War is gathering around the world, and autocratic leaders are undermining the legal checks on their discretion to launch attacks abroad. With the rule of law under threat, the International Criminal Court recently defined and activated for prosecution a new crime called the “crime of aggression.” The crime of aggression — leadership responsibility for planning, preparing, initiating or waging illegal war — has begun to permeate international, regional and national legal systems around the world. But in an age of drones, cyberattacks, insurgents and autocrats, is it too little, too late?
Noah Weisbord — an associate professor of law at Queen’s University and the author of The Crime of Aggression: The Quest for Justice in an Age of Drones, Cyberattacks, Insurgents, and Autocrats — served on the International Criminal Court’s working group that drafted the crime of aggression.
In the exclusive Truthout interview that follows, Weisbord discusses the legacy of the Nuremberg trials and the ways in which Donald Trump may have already violated international law by engaging in crimes of aggression.
C.J. Polychroniou: The Nuremberg trials, held between 1945 and 1949, represent a milestone in the development of international law. Yet, while many serious war crimes have been committed since the end of World War II, we have not seen war crimes tribunals taking place under similar ideal circumstances as those held in the Bavarian city of Nuremberg. In that context, what has been the legacy of the Nuremberg trials?
Noah Weisbord: The Nuremberg legacy is really about subjecting individual leaders to the rule of law in international affairs. Individual criminal responsibility is a grave threat to authoritarian leaders, which is why they do all they can to weaken and delegitimize the International Criminal Court [ICC].
Nuremberg prosecutor Robert Jackson was handpicked from the United States Supreme Court to work with English, French and Soviet counterparts to design the Nuremberg Tribunal and serve as its lead prosecutor. Jackson intended Nuremberg to serve as a model for a permanent international criminal court with worldwide jurisdiction, including over U.S. leaders. But the Cold War set in. The U.S. and the Soviet Union couldn’t agree on the design of an international criminal court, nor a prosecutable definition of Nuremberg’s “supreme crime,” the crime against peace — i.e., planning, preparing, initiating or waging a war of aggression — which is called the crime of aggression today.
The superpowers vied to design international laws that would serve as weapons against each other, stymying each other’s military advantages. During the Cold War, Nuremberg prosecutor Ben Ferencz, a key character in my new book, kept the dream alive. Ferencz advocated for an international criminal court and a prosecutable crime of aggression. Ferencz was wrongly overlooked as naïve and idealistic during this period.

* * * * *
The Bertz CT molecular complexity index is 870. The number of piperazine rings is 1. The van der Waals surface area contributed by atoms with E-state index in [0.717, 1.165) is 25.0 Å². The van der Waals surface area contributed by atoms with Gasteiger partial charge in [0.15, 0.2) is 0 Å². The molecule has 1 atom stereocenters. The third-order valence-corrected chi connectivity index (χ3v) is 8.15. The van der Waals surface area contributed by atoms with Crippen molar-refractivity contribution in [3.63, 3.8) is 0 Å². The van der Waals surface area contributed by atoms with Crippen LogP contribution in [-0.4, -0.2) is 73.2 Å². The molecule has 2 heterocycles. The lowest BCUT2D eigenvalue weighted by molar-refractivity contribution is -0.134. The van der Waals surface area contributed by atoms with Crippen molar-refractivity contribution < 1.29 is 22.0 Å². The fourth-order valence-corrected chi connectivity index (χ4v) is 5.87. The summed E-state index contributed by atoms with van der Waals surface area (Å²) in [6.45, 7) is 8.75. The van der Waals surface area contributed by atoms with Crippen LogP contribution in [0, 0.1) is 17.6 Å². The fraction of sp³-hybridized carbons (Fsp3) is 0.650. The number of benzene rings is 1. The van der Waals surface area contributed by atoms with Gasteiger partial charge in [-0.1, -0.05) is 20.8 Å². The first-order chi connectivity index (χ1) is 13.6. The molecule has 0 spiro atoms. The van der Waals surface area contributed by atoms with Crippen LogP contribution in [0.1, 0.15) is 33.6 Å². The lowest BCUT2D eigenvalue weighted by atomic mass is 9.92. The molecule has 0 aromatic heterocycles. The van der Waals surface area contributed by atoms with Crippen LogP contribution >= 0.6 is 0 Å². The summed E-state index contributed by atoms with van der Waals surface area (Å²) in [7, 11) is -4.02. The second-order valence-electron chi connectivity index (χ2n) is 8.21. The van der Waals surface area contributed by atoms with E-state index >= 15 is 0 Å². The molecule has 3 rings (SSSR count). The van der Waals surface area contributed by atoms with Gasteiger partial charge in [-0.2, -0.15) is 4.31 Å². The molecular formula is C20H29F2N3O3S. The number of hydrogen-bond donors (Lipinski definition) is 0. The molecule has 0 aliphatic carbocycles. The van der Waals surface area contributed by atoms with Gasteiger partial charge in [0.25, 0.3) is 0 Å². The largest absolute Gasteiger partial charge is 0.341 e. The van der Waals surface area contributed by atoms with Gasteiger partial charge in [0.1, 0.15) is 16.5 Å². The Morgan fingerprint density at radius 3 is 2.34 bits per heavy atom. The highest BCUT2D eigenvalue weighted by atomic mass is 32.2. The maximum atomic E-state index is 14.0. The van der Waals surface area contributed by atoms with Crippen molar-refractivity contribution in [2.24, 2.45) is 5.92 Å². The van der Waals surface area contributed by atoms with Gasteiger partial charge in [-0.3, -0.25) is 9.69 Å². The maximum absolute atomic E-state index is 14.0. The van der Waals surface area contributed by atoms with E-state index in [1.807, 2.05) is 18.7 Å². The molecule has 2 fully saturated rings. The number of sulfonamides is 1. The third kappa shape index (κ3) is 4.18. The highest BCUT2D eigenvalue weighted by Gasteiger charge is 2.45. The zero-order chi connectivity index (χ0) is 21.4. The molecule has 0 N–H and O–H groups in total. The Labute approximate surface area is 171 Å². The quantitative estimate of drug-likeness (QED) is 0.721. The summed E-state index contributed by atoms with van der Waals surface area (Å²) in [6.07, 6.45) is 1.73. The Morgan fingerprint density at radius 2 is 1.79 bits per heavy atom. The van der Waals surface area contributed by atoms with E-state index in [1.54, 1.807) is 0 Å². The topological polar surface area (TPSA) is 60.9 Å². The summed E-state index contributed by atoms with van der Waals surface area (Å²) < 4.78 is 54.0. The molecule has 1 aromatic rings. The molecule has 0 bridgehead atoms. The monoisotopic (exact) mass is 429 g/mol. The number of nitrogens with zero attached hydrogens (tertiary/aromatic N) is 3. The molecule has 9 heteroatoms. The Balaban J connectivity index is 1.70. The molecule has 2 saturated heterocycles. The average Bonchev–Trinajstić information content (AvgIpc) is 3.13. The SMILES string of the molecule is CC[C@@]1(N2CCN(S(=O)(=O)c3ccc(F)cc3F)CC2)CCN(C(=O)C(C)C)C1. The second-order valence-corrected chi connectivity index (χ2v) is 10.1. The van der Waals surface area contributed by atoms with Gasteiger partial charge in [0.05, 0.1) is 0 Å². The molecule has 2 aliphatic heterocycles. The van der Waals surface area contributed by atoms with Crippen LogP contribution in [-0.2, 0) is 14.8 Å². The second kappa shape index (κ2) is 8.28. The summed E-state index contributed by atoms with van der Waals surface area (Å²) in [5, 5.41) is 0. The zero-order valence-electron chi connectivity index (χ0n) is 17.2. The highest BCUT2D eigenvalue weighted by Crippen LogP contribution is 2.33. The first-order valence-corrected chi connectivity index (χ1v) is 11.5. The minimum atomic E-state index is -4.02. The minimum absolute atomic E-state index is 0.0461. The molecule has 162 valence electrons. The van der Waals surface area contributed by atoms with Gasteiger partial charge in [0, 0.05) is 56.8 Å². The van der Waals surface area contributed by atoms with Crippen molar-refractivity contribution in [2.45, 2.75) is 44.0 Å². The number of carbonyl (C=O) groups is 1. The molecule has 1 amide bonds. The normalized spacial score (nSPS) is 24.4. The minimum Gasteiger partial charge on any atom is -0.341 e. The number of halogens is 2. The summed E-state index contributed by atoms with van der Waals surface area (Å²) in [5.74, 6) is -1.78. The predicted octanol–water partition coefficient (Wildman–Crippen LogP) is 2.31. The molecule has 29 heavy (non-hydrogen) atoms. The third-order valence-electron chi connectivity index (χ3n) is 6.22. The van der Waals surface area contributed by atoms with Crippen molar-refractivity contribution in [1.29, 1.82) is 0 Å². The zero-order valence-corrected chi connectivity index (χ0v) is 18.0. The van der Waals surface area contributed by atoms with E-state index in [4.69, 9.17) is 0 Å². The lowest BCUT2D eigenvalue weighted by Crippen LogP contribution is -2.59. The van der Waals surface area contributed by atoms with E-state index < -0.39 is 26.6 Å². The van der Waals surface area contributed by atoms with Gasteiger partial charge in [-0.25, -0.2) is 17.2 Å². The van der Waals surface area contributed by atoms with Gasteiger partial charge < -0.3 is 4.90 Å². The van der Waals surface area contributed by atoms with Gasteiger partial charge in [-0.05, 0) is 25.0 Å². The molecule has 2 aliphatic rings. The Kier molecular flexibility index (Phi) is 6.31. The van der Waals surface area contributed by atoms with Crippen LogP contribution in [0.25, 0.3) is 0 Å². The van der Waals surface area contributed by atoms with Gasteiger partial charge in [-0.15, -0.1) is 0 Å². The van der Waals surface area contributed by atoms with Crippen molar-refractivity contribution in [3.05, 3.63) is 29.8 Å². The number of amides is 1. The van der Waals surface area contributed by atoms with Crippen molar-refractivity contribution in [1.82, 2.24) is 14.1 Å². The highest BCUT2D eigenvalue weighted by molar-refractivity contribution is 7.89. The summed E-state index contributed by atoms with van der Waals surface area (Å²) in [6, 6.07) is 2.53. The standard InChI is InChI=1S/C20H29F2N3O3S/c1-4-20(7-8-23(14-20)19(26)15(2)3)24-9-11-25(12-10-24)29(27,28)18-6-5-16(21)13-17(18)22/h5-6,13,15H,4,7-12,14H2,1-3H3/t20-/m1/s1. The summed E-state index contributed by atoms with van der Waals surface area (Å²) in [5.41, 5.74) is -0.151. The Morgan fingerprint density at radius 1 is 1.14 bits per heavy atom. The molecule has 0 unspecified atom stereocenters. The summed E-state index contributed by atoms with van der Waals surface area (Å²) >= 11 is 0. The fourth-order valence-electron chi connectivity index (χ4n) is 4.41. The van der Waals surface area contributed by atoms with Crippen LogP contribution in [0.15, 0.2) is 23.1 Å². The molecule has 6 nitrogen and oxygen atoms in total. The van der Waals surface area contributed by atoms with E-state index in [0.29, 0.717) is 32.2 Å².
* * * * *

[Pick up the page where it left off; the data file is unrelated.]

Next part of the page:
But the end of the Cold War saw the rebirth of the Nuremberg idea, which began to spread worldwide: in the Yugoslav Tribunal; Rwanda Tribunal; Special Court for Sierra Leone; Extraordinary Chambers in the Courts of Cambodia; Special Tribunal for Lebanon; Special Panels of the Dili District Court; War Crimes Chamber of the Court of Bosnia and Herzegovina; Special Jurisdiction for Peace in Colombia; the Canadian, German, Belgian and French criminal courts; and grassroots “gacaca” justice in Rwanda.
In 1998, Jackson’s dream was realized when states convened a multilateral conference in Rome and created an international criminal court with worldwide jurisdiction. The U.S. tried to insulate its military and political leaders from prosecution and was only partially successful, leaving avenues open for the prosecution of U.S. leaders who commit genocide, crimes against humanity or war crimes on the territory of ICC states.
International criminal justice is not located in one institution in The Hague that can be toppled like the League of Nations. The Nuremberg precedent has permeated international, regional and domestic institutions and is buttressed by civil society groups. Specialized private organizations such as the Commission for International Justice and Accountability, founded by Canadian soldier and war crimes investigator Bill Wiley, have been successfully smuggling evidence of atrocities out of Syria, and leakers and hackers around the world have sophisticated tools to gather evidence of aggressive plans by warmongers in the U.S., Iran, and elsewhere.
Nuremberg’s larger legacy is an international “justice cascade,” as human rights scholar Kathryn Sikkink, calls it. International justice is better conceived of as a social movement than a courthouse like the one in Nuremberg where the top Nazis were tried after World War II.